Sunday, June 22, 2008

His eye is on the sparrow

In last week’s Gospel Jesus sent out his twelve apostles as “labourers into the harvest”, or (to change the metaphor) to preach the Gospel “to the lost sheep of the house of Israel” (Matthew 9:37; 10:6). He then warned them that they would be persecuted. (See Matthew 10:16-22).

So, Jesus knew there would be problems!

In today’s Gospel, he told them that things would go wrong; doubts would arise; some of the hearers would become hostile and reject their message. But he also told them to “have no fear;” that, whatever happened to them, they could be men of faith because God loved them and promised to protect them.

He said to them, (as he says to you and me), “Are not two sparrows sold for a copper coin? And not one of them falls to the ground apart from your Father’s will. But the very hairs of your head are all numbered. Do not fear therefore; you are of more value than many sparrows.” (Matthew 10:29-31) You and I are precious to him!

In the culture of Jesus and the apostles, sparrows were insignificant, and a bit of a nuisance. They ate grain and insects and swarmed in noisy flocks. They built nests in the eaves of houses. (Remember, though, that the Lord was hospitable to them when they built their nests in the Temple - Psalm 84:3!) They were such social creatures that a solitary sparrow became a powerful symbol of deep loneliness (Psalm 102:7).

The “copper coin,” is an “asarion”- a tiny coin worth (we are told) no more than 20 cents in our money. Those who were very poor and could not afford to sacrifice a sheep or a goat were allowed to bring a sparrow to the Temple (cf. Leviticus 14:1-7).

Sparrows had so little value that if you bought four, you were likely to get an extra one thrown in for free (Luke 12:4-7). It was this extra sparrow of which Jesus said, “and not one of them is forgotten before God.”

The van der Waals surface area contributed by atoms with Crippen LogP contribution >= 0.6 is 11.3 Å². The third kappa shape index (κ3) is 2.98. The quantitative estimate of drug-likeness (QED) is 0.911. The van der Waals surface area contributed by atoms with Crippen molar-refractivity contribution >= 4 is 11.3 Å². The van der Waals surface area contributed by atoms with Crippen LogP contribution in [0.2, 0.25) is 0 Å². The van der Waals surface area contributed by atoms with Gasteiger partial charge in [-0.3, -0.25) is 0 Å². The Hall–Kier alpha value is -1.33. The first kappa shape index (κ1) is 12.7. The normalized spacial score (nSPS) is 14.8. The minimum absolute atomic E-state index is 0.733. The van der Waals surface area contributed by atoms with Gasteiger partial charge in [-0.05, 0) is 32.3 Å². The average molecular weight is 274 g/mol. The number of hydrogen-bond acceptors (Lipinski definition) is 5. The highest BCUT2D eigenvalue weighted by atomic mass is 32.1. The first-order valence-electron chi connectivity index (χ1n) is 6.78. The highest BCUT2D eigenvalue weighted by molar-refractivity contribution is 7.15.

In 1905, a woman called Civilla Martin and her husband were staying in New York. They had become friendly with a very devout couple, by the name of Doolittle. Mrs Doolittle had been bedridden for twenty years. Her husband was an incurable cripple who relied on his wheel chair to get around. Yet it is said that the Doolittles brought love and joy into the lives of many. Civilla Martin wrote:

“One day . . . my husband commented on their bright hopefulness and asked them for the secret of it. Mrs Doolittle’s reply was simple: ‘His eye is on the sparrow, and I know he watches me.’

“The beauty of this simple expression of boundless faith gripped the hearts and fired the imagination of Dr Martin and me. The hymn ‘His Eye Is on the Sparrow” was the outcome of that experience.’

“Why should I feel discouraged,

why should the shadows come,

why should my heart be lonely

and long for Heaven and home,

when Jesus is my portion?

My constant Friend is he:

his eye is on the sparrow,

and I know he watches me.

“Let not your heart be troubled,”

his tender word I hear,

and resting on his goodness,

I lose my doubts and fears;

though by the path he leadeth

but one step I may see:

his eye is on the sparrow,

and I know he watches me.

“Whenever I am tempted,

whenever clouds arise,

when songs give place to sighing,

when hope within me dies,

I draw the closer to him;

from care he sets me free;

his eye is on the sparrow,

and I know he watches me.

“I sing because I’m happy,

I sing because I’m free,

For his eye is on the sparrow,

And I know he watches me”

To this day Mrs Martin’s hymn is sung in churches of most traditions in the USA - especially by black choirs among whom it quickly evolved into a “spiritual.” But it is also etched on the back of my mind, having been among the first pieces I learned to play as an accompanist for a soloist friend when I was a young teenager. The musical genre is not everybody's cup of tea, but over the years its words have encouraged me in times of difficulty. Truly, “His eye is on the sparrow, and I know he watches me!”


Can Bass 1 said...

You do realise that that's a corn bunting, not a sparrow!

Anonymous said...

You might be right . . . but according to the source of the picture it is a "saltmarsh sharp-tailed sparrow", and I chose it from the others because the colours were so stunning. See:

Post a Comment